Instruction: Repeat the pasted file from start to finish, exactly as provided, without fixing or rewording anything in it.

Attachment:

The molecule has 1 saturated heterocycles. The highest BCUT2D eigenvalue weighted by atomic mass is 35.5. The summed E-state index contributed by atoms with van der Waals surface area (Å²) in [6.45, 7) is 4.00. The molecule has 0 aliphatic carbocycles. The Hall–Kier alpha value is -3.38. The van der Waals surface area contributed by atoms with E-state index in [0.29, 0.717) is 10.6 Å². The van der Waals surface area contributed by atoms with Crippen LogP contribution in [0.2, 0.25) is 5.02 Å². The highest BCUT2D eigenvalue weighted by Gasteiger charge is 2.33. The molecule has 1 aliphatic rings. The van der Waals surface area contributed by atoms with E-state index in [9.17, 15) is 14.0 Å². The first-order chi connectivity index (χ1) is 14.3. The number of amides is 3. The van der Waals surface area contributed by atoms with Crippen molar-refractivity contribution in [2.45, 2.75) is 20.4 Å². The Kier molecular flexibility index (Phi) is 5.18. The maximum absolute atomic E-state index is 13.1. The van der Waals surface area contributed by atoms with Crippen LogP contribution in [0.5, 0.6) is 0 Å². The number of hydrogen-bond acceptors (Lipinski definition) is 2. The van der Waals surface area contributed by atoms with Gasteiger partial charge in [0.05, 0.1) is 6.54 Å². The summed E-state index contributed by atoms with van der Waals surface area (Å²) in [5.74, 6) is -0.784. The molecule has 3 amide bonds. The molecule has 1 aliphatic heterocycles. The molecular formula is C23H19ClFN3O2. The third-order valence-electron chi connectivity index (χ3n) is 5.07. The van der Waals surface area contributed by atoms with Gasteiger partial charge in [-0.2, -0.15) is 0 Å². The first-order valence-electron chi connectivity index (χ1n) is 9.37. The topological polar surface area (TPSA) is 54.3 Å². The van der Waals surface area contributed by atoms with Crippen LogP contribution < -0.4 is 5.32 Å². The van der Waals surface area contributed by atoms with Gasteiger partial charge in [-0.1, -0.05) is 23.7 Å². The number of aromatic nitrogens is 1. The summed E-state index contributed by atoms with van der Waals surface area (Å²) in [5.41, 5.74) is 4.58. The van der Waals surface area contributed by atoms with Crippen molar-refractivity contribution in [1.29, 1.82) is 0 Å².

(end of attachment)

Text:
The molecule has 1 saturated heterocycles. The highest BCUT2D eigenvalue weighted by atomic mass is 35.5. The summed E-state index contributed by atoms with van der Waals surface area (Å²) in [6.45, 7) is 4.00. The molecule has 0 aliphatic carbocycles. The Hall–Kier alpha value is -3.38. The van der Waals surface area contributed by atoms with E-state index in [0.29, 0.717) is 10.6 Å². The van der Waals surface area contributed by atoms with Crippen LogP contribution in [0.2, 0.25) is 5.02 Å². The highest BCUT2D eigenvalue weighted by Gasteiger charge is 2.33. The molecule has 1 aliphatic rings. The van der Waals surface area contributed by atoms with E-state index in [9.17, 15) is 14.0 Å². The first-order chi connectivity index (χ1) is 14.3. The number of amides is 3. The van der Waals surface area contributed by atoms with Crippen molar-refractivity contribution in [2.45, 2.75) is 20.4 Å². The Kier molecular flexibility index (Phi) is 5.18. The maximum absolute atomic E-state index is 13.1. The van der Waals surface area contributed by atoms with Crippen LogP contribution in [0.5, 0.6) is 0 Å². The number of hydrogen-bond acceptors (Lipinski definition) is 2. The van der Waals surface area contributed by atoms with Gasteiger partial charge in [0.05, 0.1) is 6.54 Å². The summed E-state index contributed by atoms with van der Waals surface area (Å²) in [5.74, 6) is -0.784. The molecule has 3 amide bonds. The molecule has 1 aliphatic heterocycles. The molecular formula is C23H19ClFN3O2. The third-order valence-electron chi connectivity index (χ3n) is 5.07. The van der Waals surface area contributed by atoms with Gasteiger partial charge in [-0.2, -0.15) is 0 Å². The first-order valence-electron chi connectivity index (χ1n) is 9.37. The topological polar surface area (TPSA) is 54.3 Å². The van der Waals surface area contributed by atoms with Crippen LogP contribution < -0.4 is 5.32 Å². The van der Waals surface area contributed by atoms with Gasteiger partial charge in [-0.1, -0.05) is 23.7 Å². The number of aromatic nitrogens is 1. The summed E-state index contributed by atoms with van der Waals surface area (Å²) in [5.41, 5.74) is 4.58. The van der Waals surface area contributed by atoms with Crippen molar-refractivity contribution in [1.29, 1.82) is 0 Å².